Thunder Bay

Sioux Lookout, Ont. dwelling for Indigenous students celebrates success

The Independent First Nations Alliance held an official grand opening for its Home Away from Home Community Student Dwelling in Sioux Lookout, Ont., this week, but the event doubled as a celebration of the project's early success.

The 20 students living in the buildings passed 83 of 84 courses last semester.

An official grand opening for its Home Away from Home Community Student Dwelling in Sioux Lookout, Ont. earlier this week. (Submitted by Patrick Keating)

The Independent First Nations Alliance (IFNA) held an official grand opening for its Home Away from Home Community Student Dwelling in Sioux Lookout, Ont., this week, but the event doubled as a celebration of the project's early success.

Twenty students from Muskrat Dam and Kitchenuhmaykoosib Inninuwug moved into the two buildings in late September of last year, and they passed 83 of the 84 courses they collectively took last semester, outperforming students living in boarding homes, said IFNA chief executive officer Mathew Hoppe.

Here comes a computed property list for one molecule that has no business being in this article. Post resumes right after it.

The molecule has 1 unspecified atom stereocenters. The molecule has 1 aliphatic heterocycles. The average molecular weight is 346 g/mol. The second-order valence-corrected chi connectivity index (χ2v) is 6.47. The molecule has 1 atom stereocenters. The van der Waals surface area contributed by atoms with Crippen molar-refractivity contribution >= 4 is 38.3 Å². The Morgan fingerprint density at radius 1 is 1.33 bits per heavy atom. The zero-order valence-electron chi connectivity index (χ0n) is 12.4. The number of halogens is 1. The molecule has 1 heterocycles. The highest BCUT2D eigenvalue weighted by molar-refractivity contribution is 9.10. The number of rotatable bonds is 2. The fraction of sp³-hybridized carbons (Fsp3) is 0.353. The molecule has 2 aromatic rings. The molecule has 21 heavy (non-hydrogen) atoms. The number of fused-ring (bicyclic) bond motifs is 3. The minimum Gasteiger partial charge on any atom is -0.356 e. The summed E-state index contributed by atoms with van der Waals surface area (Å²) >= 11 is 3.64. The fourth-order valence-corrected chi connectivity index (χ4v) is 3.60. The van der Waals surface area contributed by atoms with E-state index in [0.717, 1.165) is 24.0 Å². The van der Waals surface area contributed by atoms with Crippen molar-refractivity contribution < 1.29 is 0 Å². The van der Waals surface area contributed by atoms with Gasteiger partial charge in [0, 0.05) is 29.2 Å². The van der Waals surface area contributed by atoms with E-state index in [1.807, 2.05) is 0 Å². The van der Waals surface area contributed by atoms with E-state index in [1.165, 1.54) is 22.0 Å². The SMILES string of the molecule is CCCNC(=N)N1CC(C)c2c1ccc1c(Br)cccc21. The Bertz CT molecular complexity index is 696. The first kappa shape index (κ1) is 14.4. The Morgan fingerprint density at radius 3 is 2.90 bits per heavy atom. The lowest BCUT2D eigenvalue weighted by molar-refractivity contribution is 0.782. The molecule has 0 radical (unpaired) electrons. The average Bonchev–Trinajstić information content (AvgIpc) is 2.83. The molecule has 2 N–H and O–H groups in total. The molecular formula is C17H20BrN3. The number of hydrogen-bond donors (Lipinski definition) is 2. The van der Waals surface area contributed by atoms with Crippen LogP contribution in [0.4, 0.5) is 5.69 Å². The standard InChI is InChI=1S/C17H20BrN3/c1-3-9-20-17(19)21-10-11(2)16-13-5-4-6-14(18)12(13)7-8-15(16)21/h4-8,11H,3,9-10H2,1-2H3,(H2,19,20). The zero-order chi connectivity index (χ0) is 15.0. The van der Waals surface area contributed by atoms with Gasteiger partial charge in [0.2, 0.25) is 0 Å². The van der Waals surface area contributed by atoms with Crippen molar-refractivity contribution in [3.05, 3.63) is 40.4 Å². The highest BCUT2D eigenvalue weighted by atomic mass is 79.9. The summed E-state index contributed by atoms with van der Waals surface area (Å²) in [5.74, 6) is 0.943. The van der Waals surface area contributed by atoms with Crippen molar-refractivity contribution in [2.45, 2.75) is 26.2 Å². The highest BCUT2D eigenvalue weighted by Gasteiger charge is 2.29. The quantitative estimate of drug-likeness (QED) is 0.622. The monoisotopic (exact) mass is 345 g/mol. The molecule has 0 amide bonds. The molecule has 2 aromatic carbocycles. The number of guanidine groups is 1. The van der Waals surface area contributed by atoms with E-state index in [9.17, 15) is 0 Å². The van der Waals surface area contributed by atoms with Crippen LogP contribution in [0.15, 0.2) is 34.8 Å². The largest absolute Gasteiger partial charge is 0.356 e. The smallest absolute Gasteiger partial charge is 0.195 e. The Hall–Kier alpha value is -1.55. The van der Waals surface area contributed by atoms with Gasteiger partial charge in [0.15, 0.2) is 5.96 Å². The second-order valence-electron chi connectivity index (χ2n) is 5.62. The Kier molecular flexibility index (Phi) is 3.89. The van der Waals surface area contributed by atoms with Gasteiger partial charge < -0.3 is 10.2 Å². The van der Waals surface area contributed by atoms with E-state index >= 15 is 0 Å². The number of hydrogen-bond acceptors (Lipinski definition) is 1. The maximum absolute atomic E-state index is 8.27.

"Our goal for next year is to have none of our IFNA students that are coming attending school in Sioux Lookout being [with] boarding parents," Hoppe said. "They're doing a great job. The reality is just we're able to provide additional supports."

The Home Away from Home currently consists of two buildings – one duplex containing five units for girls and five for boys and one home containing 10 units for boys, Hoppe said.

The goal is to build housing for an additional 20 students for the start of the 2020-2021 school year.

"The unique thing about this project and these units is that each one—there's no bunk beds, so one person, one room. But they all have their own full washroom," Hoppe said.

The students then share a kitchen, living area and recreation area. 

The buildings were financed with a conventional mortgage, which is paid using the Indigenous Services Canada funds that would otherwise go to boarding parents, Hoppe said.

Additional supports for students are paid for with funding from the Choose Life initiative, a federally-funded program aimed at improving mental health among Indigenous young people and curbing the youth suicide epidemic in some communities. 

IFNA does not currently have plans to build residences in Thunder Bay, Hoppe said, but it is open to the idea and is looking for ways to best support students from Whitesand First Nation who attend school in the city. 

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